As the gun control debate reconvenes in the Senate on Monday, a report suggests that one GOP senator will vote in favor of background check expansion.
Senator Susan Collins of Maine will vote in favor of expanded background checks in the upcoming battle for tighter gun control legislation, reports NBC.
Collins sat down with NBC’s Kelly O’Donnell, saying that she plans on supporting the bipartisan bill proposed by Senators Pat Toomey and Joe Manchin this week.
The bill simply calls for an expansion to the background check system with some exceptions. Collins is the third Republican senator to voice support for the bill, behind Toomey himself and Senator Mark Kirk.
According to a press release on Wednesday from Manchin’s office, the bill is designed to prevent convicted criminals and the mentally ill from getting their hands on guns, while leaving the Second Amendment largely untouched. Background checks will be expanded to gun shows and online gun sales, which exist as loopholes in the current system.
A “fact sheet” for the bill has been posted on Manchin’s website, and he has said in several interviews that anyone with questions about the bill can read it in its entirety there (we have also posted it below).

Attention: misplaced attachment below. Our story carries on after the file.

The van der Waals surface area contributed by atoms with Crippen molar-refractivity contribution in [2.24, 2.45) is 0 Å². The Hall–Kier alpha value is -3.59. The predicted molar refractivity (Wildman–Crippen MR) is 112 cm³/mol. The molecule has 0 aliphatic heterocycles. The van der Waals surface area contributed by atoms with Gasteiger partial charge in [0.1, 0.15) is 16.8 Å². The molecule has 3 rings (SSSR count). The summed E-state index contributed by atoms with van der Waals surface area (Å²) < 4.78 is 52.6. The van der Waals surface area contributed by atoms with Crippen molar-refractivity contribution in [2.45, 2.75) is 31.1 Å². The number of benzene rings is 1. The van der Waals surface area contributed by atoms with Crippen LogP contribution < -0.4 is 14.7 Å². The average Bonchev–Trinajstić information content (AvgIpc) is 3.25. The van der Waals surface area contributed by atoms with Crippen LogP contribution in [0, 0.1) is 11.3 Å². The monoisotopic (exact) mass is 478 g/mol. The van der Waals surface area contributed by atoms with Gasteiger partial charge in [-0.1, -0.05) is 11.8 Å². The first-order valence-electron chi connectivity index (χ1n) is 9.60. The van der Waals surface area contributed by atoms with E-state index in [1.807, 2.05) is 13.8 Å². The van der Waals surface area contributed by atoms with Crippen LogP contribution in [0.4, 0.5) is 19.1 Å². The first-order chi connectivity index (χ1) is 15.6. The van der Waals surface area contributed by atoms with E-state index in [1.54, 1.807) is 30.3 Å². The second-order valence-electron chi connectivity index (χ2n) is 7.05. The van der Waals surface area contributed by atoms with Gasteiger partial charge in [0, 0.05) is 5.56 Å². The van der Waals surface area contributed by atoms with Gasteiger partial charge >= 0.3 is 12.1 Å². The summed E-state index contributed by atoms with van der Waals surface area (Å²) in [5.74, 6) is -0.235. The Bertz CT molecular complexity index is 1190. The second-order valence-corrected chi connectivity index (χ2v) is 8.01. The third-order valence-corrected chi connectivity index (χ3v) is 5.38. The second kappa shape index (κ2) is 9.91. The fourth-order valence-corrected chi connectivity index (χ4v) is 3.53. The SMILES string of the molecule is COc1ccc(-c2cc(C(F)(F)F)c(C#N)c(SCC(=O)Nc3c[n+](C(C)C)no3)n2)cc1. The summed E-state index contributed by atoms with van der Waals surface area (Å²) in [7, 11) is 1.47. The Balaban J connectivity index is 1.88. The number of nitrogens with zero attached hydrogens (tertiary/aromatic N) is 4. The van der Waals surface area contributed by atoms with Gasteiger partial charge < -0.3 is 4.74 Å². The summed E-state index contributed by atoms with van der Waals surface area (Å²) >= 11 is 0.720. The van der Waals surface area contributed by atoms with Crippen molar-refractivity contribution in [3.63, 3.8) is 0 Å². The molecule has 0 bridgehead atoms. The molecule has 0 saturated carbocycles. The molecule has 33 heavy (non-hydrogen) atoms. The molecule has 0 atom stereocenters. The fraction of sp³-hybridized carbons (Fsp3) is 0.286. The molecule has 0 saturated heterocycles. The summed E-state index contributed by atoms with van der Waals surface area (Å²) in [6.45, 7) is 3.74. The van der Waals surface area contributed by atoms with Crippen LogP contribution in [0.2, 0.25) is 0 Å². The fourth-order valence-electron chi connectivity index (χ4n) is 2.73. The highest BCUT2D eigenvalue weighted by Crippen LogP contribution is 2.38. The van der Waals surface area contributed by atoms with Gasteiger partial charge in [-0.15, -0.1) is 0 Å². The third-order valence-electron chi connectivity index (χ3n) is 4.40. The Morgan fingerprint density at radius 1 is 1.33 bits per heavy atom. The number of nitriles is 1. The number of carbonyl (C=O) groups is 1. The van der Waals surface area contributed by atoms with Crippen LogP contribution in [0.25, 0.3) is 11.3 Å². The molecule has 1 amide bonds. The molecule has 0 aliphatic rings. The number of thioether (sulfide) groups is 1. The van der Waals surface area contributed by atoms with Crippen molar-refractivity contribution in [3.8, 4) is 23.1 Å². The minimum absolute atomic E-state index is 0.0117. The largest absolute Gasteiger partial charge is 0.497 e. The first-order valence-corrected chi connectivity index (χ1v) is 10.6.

Collins herself recently met with families of the Newtown, Connecticut shooting victims. On Saturday, Politico published featured comments from the Senator to Newtown visitors. According to Mike Allen, the Newtown families were so late to the meeting that it ate into Collins’ dinner plans with President Obama:
“The Newtown families were VERY late for their meeting with me. I felt a moral obligation to talk with them. I kept the president of the United States waiting. I mean, how rude is that of me? But I explained to him later that the reason I was 45 minutes late for his dinner was the Newtown families were late — very late — getting to my office, and I just could not leave without talking to them. And he was very gracious about it.”
Do you think that the Toomey/Manchin background checks bill will see increased bipartisan support in the Senate?
Public Safety and Second Amendment Rights Protection Act